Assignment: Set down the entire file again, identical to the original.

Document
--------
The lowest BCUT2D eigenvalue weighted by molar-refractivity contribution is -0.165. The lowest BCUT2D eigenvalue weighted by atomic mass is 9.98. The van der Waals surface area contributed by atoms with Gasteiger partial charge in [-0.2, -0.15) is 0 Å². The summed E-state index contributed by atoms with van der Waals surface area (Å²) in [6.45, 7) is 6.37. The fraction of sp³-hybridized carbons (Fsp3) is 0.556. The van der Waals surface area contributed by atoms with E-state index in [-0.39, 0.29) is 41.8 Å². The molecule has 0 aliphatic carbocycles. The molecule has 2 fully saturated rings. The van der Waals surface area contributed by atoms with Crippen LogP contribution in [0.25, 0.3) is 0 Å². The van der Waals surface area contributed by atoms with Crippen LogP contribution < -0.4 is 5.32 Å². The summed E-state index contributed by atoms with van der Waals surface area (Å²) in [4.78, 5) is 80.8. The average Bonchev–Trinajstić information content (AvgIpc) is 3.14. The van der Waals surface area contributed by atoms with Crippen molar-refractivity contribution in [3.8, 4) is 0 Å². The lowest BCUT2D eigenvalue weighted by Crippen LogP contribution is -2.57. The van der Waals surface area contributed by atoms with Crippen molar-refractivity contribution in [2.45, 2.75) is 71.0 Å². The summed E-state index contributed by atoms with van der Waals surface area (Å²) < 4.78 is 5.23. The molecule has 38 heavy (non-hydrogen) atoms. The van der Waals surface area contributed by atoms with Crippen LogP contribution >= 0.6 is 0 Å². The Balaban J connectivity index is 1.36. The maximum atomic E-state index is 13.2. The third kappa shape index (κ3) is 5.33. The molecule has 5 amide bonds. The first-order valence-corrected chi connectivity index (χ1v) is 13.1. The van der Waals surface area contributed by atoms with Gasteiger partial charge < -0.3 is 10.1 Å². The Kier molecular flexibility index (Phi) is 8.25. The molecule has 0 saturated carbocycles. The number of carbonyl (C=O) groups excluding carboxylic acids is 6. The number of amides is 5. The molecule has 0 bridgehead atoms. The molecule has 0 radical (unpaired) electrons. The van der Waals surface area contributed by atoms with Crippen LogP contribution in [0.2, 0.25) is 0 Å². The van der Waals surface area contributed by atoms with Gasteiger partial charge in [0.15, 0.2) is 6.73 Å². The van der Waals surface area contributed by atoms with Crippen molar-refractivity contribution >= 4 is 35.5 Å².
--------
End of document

The lowest BCUT2D eigenvalue weighted by molar-refractivity contribution is -0.165. The lowest BCUT2D eigenvalue weighted by atomic mass is 9.98. The van der Waals surface area contributed by atoms with Gasteiger partial charge in [-0.2, -0.15) is 0 Å². The summed E-state index contributed by atoms with van der Waals surface area (Å²) in [6.45, 7) is 6.37. The fraction of sp³-hybridized carbons (Fsp3) is 0.556. The van der Waals surface area contributed by atoms with E-state index in [-0.39, 0.29) is 41.8 Å². The molecule has 0 aliphatic carbocycles. The molecule has 2 fully saturated rings. The van der Waals surface area contributed by atoms with Crippen LogP contribution in [0.25, 0.3) is 0 Å². The van der Waals surface area contributed by atoms with Crippen LogP contribution < -0.4 is 5.32 Å². The summed E-state index contributed by atoms with van der Waals surface area (Å²) in [4.78, 5) is 80.8. The average Bonchev–Trinajstić information content (AvgIpc) is 3.14. The van der Waals surface area contributed by atoms with Crippen molar-refractivity contribution in [3.8, 4) is 0 Å². The lowest BCUT2D eigenvalue weighted by Crippen LogP contribution is -2.57. The van der Waals surface area contributed by atoms with Crippen molar-refractivity contribution in [2.45, 2.75) is 71.0 Å². The summed E-state index contributed by atoms with van der Waals surface area (Å²) < 4.78 is 5.23. The molecule has 38 heavy (non-hydrogen) atoms. The van der Waals surface area contributed by atoms with Crippen LogP contribution >= 0.6 is 0 Å². The Balaban J connectivity index is 1.36. The maximum atomic E-state index is 13.2. The third kappa shape index (κ3) is 5.33. The molecule has 5 amide bonds. The first-order valence-corrected chi connectivity index (χ1v) is 13.1. The van der Waals surface area contributed by atoms with Gasteiger partial charge < -0.3 is 10.1 Å². The Kier molecular flexibility index (Phi) is 8.25. The molecule has 0 saturated carbocycles. The number of carbonyl (C=O) groups excluding carboxylic acids is 6. The number of amides is 5. The molecule has 0 bridgehead atoms. The molecule has 0 radical (unpaired) electrons. The van der Waals surface area contributed by atoms with Crippen LogP contribution in [0.2, 0.25) is 0 Å². The van der Waals surface area contributed by atoms with Gasteiger partial charge in [0.15, 0.2) is 6.73 Å². The van der Waals surface area contributed by atoms with Crippen molar-refractivity contribution >= 4 is 35.5 Å².